The choice of unfamiliar sites instead of old standbys, Altamira instead of Lascaux, Calakmul instead of Palenque, is invigorating and wakes one up. The sense of cultural production as part the rest of life, workers in Chinese fields, old Mayans and present Mayans in the same territory, both anchors and widens our view. Is it fanciful to think that Civilisations has learned from BBC nature programmes?

The first programme bodes extremely well for the series, which can be as inspiring in its different way as its predecessor. And yet… will there continue to be such studied avoidance of the most wonderful sites of all? Lascaux is far richer than the others and one of its marvels, the ‘Chinese pony’ did seem to flit quickly across the screen. In the course of writing that sentence it occurred to me that Lascaux has been so ravaged by visitors’ breath that only a replica is now shown, and that Palenque or Tikal which I would put in place of Chalakmul, are over-visited already. Still, the very best that these cultures have done is what got us interested in them in the first place. Leaving that out runs the risk of removing the soul from the body.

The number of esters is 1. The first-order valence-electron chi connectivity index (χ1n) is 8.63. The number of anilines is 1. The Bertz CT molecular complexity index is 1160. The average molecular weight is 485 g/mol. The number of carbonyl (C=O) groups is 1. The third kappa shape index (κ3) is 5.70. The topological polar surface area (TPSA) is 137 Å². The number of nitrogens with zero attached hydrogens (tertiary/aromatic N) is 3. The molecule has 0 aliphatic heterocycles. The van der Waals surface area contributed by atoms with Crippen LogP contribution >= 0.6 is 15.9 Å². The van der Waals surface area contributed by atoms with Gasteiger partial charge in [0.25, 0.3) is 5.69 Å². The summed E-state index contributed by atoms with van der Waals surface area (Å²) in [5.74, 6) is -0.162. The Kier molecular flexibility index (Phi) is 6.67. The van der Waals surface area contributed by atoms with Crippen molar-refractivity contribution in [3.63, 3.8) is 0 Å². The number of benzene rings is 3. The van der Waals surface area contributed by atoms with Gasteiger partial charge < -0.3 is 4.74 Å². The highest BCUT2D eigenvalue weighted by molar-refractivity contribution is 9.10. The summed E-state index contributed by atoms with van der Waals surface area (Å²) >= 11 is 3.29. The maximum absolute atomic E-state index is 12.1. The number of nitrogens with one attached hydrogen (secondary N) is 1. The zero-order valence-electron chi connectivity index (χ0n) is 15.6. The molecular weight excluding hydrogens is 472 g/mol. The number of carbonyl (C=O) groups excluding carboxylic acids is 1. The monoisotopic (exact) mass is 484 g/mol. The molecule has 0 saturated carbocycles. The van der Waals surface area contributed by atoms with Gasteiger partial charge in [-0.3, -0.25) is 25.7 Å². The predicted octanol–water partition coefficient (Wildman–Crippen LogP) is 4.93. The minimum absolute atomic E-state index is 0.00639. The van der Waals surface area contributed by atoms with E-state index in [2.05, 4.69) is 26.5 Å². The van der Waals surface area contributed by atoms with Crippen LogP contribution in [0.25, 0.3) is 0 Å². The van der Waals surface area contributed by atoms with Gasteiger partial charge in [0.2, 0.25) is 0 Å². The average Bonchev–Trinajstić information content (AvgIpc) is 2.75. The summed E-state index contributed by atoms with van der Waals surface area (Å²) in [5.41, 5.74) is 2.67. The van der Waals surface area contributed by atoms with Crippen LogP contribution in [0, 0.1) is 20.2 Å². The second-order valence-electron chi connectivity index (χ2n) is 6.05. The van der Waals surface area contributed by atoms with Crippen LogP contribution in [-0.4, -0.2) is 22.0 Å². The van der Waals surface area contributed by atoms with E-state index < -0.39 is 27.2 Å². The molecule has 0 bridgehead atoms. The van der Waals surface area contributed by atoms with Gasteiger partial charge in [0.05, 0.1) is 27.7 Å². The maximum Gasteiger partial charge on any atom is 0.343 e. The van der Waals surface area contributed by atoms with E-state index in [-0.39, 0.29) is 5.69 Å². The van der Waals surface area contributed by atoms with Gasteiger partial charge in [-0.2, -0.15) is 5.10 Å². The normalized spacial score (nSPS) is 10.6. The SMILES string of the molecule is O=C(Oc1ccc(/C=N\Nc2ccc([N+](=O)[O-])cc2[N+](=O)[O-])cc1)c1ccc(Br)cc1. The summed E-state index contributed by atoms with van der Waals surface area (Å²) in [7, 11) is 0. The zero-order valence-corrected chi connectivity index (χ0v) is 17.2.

Since then I’ve seen Schama’s second programme, where the sequence of examples is even more eccentric and reaches a nadir of dull Dutch ordinariness with Jan van Goyen, whom Schama apologises for and then dwells on. The episode is redeemed in the end by Ansel Adams, whose luminous photos of Yosemite can support the unexpected weight Schama loads them with, leaving us in his debt again.

Age of Terror: Art since 9/11

What did you expect? An exhibition called Art in the Age of Terror, housed in a building full of over-sized weaponry, planes banking downward toward their targets or accelerating upward, rockets of various types, some, like the V-2, so big they would only fit into the huge space if sitting on the ground. Even with its skin stripped off to show its innards, it’s hard to view this monster as a toy that we can study as if it were just a model of its evil former self.